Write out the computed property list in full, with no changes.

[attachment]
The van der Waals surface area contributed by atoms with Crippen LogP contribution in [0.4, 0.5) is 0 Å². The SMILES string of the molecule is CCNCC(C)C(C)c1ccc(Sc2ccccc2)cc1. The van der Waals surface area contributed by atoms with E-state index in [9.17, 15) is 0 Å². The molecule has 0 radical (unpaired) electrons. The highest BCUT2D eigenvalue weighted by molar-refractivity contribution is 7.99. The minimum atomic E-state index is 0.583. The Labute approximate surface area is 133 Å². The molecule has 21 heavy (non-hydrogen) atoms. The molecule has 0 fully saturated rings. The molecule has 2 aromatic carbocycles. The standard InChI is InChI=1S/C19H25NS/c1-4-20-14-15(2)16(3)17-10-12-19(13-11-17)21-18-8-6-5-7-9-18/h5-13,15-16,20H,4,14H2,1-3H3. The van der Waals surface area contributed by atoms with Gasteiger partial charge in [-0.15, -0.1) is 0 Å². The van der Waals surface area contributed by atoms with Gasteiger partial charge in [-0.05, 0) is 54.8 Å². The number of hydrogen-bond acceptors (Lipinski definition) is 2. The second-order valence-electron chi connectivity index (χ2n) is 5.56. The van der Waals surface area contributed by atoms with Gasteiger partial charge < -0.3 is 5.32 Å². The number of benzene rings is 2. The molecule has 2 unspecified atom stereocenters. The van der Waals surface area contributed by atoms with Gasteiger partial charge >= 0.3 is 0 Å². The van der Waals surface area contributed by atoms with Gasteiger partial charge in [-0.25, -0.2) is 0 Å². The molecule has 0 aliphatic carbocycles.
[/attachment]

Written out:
The van der Waals surface area contributed by atoms with Crippen LogP contribution in [0.4, 0.5) is 0 Å². The SMILES string of the molecule is CCNCC(C)C(C)c1ccc(Sc2ccccc2)cc1. The van der Waals surface area contributed by atoms with E-state index in [9.17, 15) is 0 Å². The molecule has 0 radical (unpaired) electrons. The highest BCUT2D eigenvalue weighted by molar-refractivity contribution is 7.99. The minimum atomic E-state index is 0.583. The Labute approximate surface area is 133 Å². The molecule has 21 heavy (non-hydrogen) atoms. The molecule has 0 fully saturated rings. The molecule has 2 aromatic carbocycles. The standard InChI is InChI=1S/C19H25NS/c1-4-20-14-15(2)16(3)17-10-12-19(13-11-17)21-18-8-6-5-7-9-18/h5-13,15-16,20H,4,14H2,1-3H3. The van der Waals surface area contributed by atoms with Gasteiger partial charge in [-0.15, -0.1) is 0 Å². The van der Waals surface area contributed by atoms with Gasteiger partial charge in [-0.05, 0) is 54.8 Å². The number of hydrogen-bond acceptors (Lipinski definition) is 2. The second-order valence-electron chi connectivity index (χ2n) is 5.56. The van der Waals surface area contributed by atoms with Gasteiger partial charge < -0.3 is 5.32 Å². The number of benzene rings is 2. The molecule has 2 unspecified atom stereocenters. The van der Waals surface area contributed by atoms with Gasteiger partial charge >= 0.3 is 0 Å². The van der Waals surface area contributed by atoms with Gasteiger partial charge in [-0.25, -0.2) is 0 Å². The molecule has 0 aliphatic carbocycles.